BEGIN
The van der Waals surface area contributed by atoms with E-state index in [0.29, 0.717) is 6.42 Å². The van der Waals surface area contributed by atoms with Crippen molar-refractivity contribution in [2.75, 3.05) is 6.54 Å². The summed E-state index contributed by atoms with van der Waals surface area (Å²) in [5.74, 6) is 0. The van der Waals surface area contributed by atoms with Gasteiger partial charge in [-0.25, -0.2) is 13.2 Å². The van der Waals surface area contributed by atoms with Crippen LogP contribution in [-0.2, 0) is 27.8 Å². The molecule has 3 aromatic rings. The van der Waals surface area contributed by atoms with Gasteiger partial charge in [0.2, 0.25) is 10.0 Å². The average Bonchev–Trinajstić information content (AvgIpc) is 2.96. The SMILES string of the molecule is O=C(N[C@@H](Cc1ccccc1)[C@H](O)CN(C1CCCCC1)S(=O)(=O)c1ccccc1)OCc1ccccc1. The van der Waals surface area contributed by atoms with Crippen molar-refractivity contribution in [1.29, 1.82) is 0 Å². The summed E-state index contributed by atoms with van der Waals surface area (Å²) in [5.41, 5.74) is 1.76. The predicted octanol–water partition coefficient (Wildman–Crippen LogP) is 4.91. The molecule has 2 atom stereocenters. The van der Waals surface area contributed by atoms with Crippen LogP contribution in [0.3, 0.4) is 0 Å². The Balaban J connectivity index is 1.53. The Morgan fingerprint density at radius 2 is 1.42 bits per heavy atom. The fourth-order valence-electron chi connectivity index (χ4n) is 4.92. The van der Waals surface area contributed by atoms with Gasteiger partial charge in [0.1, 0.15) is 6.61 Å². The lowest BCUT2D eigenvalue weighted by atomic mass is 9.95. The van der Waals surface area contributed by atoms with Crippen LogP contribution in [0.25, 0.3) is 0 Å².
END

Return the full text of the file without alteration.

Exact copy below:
The van der Waals surface area contributed by atoms with E-state index in [0.29, 0.717) is 6.42 Å². The van der Waals surface area contributed by atoms with Crippen molar-refractivity contribution in [2.75, 3.05) is 6.54 Å². The summed E-state index contributed by atoms with van der Waals surface area (Å²) in [5.74, 6) is 0. The van der Waals surface area contributed by atoms with Gasteiger partial charge in [-0.25, -0.2) is 13.2 Å². The van der Waals surface area contributed by atoms with Crippen LogP contribution in [-0.2, 0) is 27.8 Å². The molecule has 3 aromatic rings. The van der Waals surface area contributed by atoms with Gasteiger partial charge in [0.2, 0.25) is 10.0 Å². The average Bonchev–Trinajstić information content (AvgIpc) is 2.96. The SMILES string of the molecule is O=C(N[C@@H](Cc1ccccc1)[C@H](O)CN(C1CCCCC1)S(=O)(=O)c1ccccc1)OCc1ccccc1. The van der Waals surface area contributed by atoms with Crippen molar-refractivity contribution in [1.29, 1.82) is 0 Å². The summed E-state index contributed by atoms with van der Waals surface area (Å²) in [5.41, 5.74) is 1.76. The predicted octanol–water partition coefficient (Wildman–Crippen LogP) is 4.91. The molecule has 2 atom stereocenters. The van der Waals surface area contributed by atoms with Crippen LogP contribution in [0.3, 0.4) is 0 Å². The Balaban J connectivity index is 1.53. The Morgan fingerprint density at radius 2 is 1.42 bits per heavy atom. The fourth-order valence-electron chi connectivity index (χ4n) is 4.92. The van der Waals surface area contributed by atoms with Gasteiger partial charge in [0.1, 0.15) is 6.61 Å². The lowest BCUT2D eigenvalue weighted by atomic mass is 9.95. The van der Waals surface area contributed by atoms with Crippen LogP contribution in [0.25, 0.3) is 0 Å².